It's interesting that the thread as usual has become a thread about showing off one's country bombarding us with an overkill of pictures.
Completely agree with your second sentence. In my case I've only posted twice with photos. This is not the case with other ...
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Old September 9th, 2010, 12:08 PM   #113
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Quote:
Originally Posted by Kaetzar View Post
Construction spanned the years 1738 to 1755[1] and followed a Berniniesque design by Filippo Juvarra and Giovanni Battista Tiepolo in cooperation with Ventura Rodríguez, Francesco Sabatini, and Martín Sarmiento. The new palace, directly facing the cathedral across the Plaza de Armas, was occupied by Charles III in 1764.

Berniniesque:Bernini was also a leading figure in the emergence of Roman Baroque architecture along with his contemporaries, the architect, Francesco Borromini and the painter and architect, Pietro da Cortona. Early in their careers they had all worked at the same time at the Palazzo Barberini, initially under Carlo Maderno and on his death, under Bernini. Later on, however, they were in competition for commissions and fierce rivalries developed, particularly between Bernini and Borromini.[3] Despite the arguably greater architectural inventiveness of Borromini and Cortona, Bernini’s artistic pre-eminence, particularly during the reigns of popes Urban VIII (1623–44) and Alexander VII (1655–1665), meant he was able to secure the most important commission in Rome of the day, St. Peter's Basilica. His design of the Piazza San Pietro in front of the Basilica is one of his most innovative and successful architectural designs.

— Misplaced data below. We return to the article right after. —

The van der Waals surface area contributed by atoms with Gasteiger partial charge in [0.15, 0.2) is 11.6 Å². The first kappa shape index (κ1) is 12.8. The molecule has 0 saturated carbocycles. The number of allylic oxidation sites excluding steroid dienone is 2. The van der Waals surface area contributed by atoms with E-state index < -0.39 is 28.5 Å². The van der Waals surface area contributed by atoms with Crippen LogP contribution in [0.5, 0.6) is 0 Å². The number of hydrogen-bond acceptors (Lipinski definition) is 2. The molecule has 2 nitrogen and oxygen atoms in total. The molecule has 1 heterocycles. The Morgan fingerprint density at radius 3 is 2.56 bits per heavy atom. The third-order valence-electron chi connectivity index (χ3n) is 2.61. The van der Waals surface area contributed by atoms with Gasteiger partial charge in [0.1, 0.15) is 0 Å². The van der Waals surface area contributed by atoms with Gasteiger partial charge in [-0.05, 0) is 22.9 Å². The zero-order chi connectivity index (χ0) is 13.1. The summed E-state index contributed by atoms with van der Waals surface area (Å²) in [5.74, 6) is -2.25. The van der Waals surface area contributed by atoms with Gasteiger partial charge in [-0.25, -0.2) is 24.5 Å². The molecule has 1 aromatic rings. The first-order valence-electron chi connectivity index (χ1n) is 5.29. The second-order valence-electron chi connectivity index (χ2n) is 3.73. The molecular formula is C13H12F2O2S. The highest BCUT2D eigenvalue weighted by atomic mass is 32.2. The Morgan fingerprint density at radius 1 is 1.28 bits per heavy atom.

Source: Wikipedia.
The original project by Juvarra was modified by Giovanni Battista Sacchetti.
Many historians consider the Palacio Real as a neoclassical Residence.

http://en.wikipedia.org/wiki/Spanish...e_architecture

Quote:
The Royal Palace of Madrid and the interventions of Paseo del Prado (Salón del Prado and Alcalá Doorgate) in the same city, deserve special mention. They were constructed in a sober Baroque international style, often mistaken for neoclassical, by the kings Philip V and Charles III.
I say, even if this palace sas built in the late baroque period, it seems to me more neoclassical than baroque.